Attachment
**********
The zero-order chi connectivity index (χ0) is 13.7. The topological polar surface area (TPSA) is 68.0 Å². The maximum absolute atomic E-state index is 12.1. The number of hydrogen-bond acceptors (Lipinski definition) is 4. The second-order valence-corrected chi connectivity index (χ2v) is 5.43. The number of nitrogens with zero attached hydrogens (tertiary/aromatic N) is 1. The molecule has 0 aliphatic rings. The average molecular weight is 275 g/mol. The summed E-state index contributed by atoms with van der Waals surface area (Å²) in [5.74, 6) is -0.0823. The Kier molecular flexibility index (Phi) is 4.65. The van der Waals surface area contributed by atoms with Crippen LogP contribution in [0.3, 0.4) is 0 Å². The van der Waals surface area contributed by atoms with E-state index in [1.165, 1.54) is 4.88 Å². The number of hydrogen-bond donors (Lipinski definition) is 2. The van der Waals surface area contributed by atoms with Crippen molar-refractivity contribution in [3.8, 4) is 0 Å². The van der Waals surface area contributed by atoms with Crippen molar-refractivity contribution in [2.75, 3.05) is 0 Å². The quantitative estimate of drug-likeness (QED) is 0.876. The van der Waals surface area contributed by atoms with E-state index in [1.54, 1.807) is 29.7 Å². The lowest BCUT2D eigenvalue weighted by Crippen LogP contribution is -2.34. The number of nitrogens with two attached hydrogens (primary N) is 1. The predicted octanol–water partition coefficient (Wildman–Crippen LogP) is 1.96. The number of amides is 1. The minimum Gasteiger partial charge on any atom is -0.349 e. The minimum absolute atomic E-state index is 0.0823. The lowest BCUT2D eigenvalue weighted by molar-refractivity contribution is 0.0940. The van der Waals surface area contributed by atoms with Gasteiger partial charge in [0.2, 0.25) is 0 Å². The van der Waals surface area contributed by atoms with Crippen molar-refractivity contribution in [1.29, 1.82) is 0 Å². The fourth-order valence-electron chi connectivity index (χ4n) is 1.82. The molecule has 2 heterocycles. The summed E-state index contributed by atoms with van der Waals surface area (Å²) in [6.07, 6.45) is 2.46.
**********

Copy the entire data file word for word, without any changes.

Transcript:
The zero-order chi connectivity index (χ0) is 13.7. The topological polar surface area (TPSA) is 68.0 Å². The maximum absolute atomic E-state index is 12.1. The number of hydrogen-bond acceptors (Lipinski definition) is 4. The second-order valence-corrected chi connectivity index (χ2v) is 5.43. The number of nitrogens with zero attached hydrogens (tertiary/aromatic N) is 1. The molecule has 0 aliphatic rings. The average molecular weight is 275 g/mol. The summed E-state index contributed by atoms with van der Waals surface area (Å²) in [5.74, 6) is -0.0823. The Kier molecular flexibility index (Phi) is 4.65. The van der Waals surface area contributed by atoms with Crippen LogP contribution in [0.3, 0.4) is 0 Å². The van der Waals surface area contributed by atoms with E-state index in [1.165, 1.54) is 4.88 Å². The number of hydrogen-bond donors (Lipinski definition) is 2. The van der Waals surface area contributed by atoms with Crippen molar-refractivity contribution in [3.8, 4) is 0 Å². The van der Waals surface area contributed by atoms with Crippen molar-refractivity contribution in [2.75, 3.05) is 0 Å². The quantitative estimate of drug-likeness (QED) is 0.876. The van der Waals surface area contributed by atoms with E-state index in [1.54, 1.807) is 29.7 Å². The lowest BCUT2D eigenvalue weighted by Crippen LogP contribution is -2.34. The number of nitrogens with two attached hydrogens (primary N) is 1. The predicted octanol–water partition coefficient (Wildman–Crippen LogP) is 1.96. The number of amides is 1. The minimum Gasteiger partial charge on any atom is -0.349 e. The minimum absolute atomic E-state index is 0.0823. The lowest BCUT2D eigenvalue weighted by molar-refractivity contribution is 0.0940. The van der Waals surface area contributed by atoms with Gasteiger partial charge in [0.2, 0.25) is 0 Å². The van der Waals surface area contributed by atoms with Crippen molar-refractivity contribution in [1.29, 1.82) is 0 Å². The fourth-order valence-electron chi connectivity index (χ4n) is 1.82. The molecule has 2 heterocycles. The summed E-state index contributed by atoms with van der Waals surface area (Å²) in [6.07, 6.45) is 2.46.